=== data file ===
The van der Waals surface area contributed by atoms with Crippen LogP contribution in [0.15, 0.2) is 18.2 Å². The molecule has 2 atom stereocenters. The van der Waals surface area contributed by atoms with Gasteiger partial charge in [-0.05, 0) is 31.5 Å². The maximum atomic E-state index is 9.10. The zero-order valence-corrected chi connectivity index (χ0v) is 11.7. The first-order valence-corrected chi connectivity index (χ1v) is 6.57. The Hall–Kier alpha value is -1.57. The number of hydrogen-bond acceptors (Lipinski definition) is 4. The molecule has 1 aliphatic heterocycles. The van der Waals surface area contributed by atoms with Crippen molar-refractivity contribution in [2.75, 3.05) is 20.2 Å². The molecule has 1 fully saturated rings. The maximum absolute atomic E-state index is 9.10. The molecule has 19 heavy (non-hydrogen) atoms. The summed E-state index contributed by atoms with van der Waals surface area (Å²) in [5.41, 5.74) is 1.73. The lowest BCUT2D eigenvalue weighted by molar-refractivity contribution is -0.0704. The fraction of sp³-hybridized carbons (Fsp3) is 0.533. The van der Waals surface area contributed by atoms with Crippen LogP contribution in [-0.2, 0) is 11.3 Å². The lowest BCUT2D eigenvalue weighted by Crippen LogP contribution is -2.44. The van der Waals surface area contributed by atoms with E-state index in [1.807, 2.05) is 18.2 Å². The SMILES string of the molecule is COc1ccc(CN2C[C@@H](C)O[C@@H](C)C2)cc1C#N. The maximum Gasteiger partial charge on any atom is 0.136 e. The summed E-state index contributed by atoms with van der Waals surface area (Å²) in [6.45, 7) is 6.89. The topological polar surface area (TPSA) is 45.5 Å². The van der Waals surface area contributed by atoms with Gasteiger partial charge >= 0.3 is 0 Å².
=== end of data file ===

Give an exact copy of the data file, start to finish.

The van der Waals surface area contributed by atoms with Crippen LogP contribution in [0.15, 0.2) is 18.2 Å². The molecule has 2 atom stereocenters. The van der Waals surface area contributed by atoms with Gasteiger partial charge in [-0.05, 0) is 31.5 Å². The maximum atomic E-state index is 9.10. The zero-order valence-corrected chi connectivity index (χ0v) is 11.7. The first-order valence-corrected chi connectivity index (χ1v) is 6.57. The Hall–Kier alpha value is -1.57. The number of hydrogen-bond acceptors (Lipinski definition) is 4. The molecule has 1 aliphatic heterocycles. The van der Waals surface area contributed by atoms with Crippen molar-refractivity contribution in [2.75, 3.05) is 20.2 Å². The molecule has 1 fully saturated rings. The maximum absolute atomic E-state index is 9.10. The molecule has 19 heavy (non-hydrogen) atoms. The summed E-state index contributed by atoms with van der Waals surface area (Å²) in [5.41, 5.74) is 1.73. The lowest BCUT2D eigenvalue weighted by molar-refractivity contribution is -0.0704. The fraction of sp³-hybridized carbons (Fsp3) is 0.533. The van der Waals surface area contributed by atoms with Crippen LogP contribution in [-0.2, 0) is 11.3 Å². The lowest BCUT2D eigenvalue weighted by Crippen LogP contribution is -2.44. The van der Waals surface area contributed by atoms with E-state index in [1.807, 2.05) is 18.2 Å². The SMILES string of the molecule is COc1ccc(CN2C[C@@H](C)O[C@@H](C)C2)cc1C#N. The maximum Gasteiger partial charge on any atom is 0.136 e. The summed E-state index contributed by atoms with van der Waals surface area (Å²) in [6.45, 7) is 6.89. The topological polar surface area (TPSA) is 45.5 Å². The van der Waals surface area contributed by atoms with Gasteiger partial charge >= 0.3 is 0 Å².